People are accusing Netflix's 'Wednesday' of being 'racist'

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By Phoebe Egoroff

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Despite smashing Netflix records in its first week, Tim Burton's latest project Wednesday has already been called out for being racist.

The horror-comedy series landed on the streaming giant last week and is a fresh take on the iconic Addams Family - husband and wife Gomez and Morticia, as well as their two children Pugsley and Wednesday. It is the latter - played by Mexican and Puerto Rican actress Jenna Ortega - who is the focus of Burton's show.

Focusing on her life at a boarding school for misfits - which includes students who are werewolves, vampires, sirens, and more - Wednesday has to learn to harness her growing psychic powers while also attempting to solve a decades-long murder mystery involving her parents.

Check out the trailer for Netflix's new series, Wednesday:

However, the show is already being criticized for its Black characters, with numerous critics arguing that they are only depicted as bullies in the series.

"Don't get me wrong…I love Jenna Ortega and that she's playing Wednesday but one thing I hate about this show is that why did they make ALL the black people in this show terrible people? Like how did Netflix see nothing wrong with this? I hate Tim Burton's racist self," someone tweeted.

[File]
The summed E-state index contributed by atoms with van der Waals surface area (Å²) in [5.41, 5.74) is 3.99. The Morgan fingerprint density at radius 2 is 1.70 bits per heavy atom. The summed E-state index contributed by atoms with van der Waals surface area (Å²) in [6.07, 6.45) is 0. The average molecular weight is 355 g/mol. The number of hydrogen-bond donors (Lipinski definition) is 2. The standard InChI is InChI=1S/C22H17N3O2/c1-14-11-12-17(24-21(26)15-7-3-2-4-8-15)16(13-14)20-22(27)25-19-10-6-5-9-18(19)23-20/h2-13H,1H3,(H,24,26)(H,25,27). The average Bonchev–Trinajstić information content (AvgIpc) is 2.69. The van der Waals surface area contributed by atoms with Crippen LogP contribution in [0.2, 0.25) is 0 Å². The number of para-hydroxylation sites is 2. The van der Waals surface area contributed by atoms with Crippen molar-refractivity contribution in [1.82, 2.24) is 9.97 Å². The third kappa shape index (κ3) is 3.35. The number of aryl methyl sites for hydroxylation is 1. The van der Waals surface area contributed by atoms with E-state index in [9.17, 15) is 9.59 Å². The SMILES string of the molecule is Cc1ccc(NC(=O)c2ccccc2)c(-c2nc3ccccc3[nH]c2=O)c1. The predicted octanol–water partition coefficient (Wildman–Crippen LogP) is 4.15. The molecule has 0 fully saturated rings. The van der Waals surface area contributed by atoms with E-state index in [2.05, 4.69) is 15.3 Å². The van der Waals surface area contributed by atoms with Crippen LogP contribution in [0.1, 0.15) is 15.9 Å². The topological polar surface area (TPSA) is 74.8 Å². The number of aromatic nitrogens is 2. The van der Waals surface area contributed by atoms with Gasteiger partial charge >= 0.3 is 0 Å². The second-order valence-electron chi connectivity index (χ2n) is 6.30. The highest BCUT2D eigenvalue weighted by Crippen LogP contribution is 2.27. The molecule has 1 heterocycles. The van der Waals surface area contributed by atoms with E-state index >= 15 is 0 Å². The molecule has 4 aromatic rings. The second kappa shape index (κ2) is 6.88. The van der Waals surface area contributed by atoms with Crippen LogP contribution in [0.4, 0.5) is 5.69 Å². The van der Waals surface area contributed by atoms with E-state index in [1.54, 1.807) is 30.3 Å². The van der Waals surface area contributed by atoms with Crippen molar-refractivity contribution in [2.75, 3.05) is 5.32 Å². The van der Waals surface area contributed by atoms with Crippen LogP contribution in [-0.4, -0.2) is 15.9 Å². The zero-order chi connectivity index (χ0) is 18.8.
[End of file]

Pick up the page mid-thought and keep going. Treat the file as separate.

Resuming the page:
The characters being referred to are Bianca - the school's 'Mean Girl' who targets Wednesday when she first starts attending - and the mayor's son who also portrays a bully. In fact, in the show the mayor owns Pilgrim World - a museum that celebrates the history of pilgrims and colonizers.

"Me trying to badly to push pass the racist and anti-Black undertones in the Wednesday Addams Netflix show. Like whoever thought making the Black man as the owner of a pilgrim amusement park is literally going to HELL," another person added.

Not everyone agreed with the comments, however, as one person commented: "Why is that bad? We have plenty of portrayals of all of the terrible people being white and literally every other race as the school bully/most popular kid. The fact that we have a Black girl as the popular snob should be a welcomed portrayal."

The backlash isn't unprecedented for 64-year-old Burton - who is most widely known for his films Edward Scissorhands, The Nightmare Before Christmas, and Charlie and the Chocolate Factory - who has previously been criticized for the lack of diversity in his films.

In 2016, Samuel L. Jackson stated that he believed he was the first Black lead of a Burton film during a promotional trail for Miss Peregrine's Home for Peculiar Children.

Burton responded in a Bustle interview, stating: "Nowadays, people are talking about [diversity] more [...] things either call for things, or they don't. I remember back when I was a child watching The Brady Bunch and they started to get all politically correct. Like, OK, let’s have an Asian child and a Black."

"I used to get more offended by that than just… I grew up watching blaxploitation movies, right? And I said, 'that's great.' I didn’t go like, 'OK, there should be more white people in these movies,'" he added.

Featured image credit: PictureLux / The Hollywood Archive / Alamy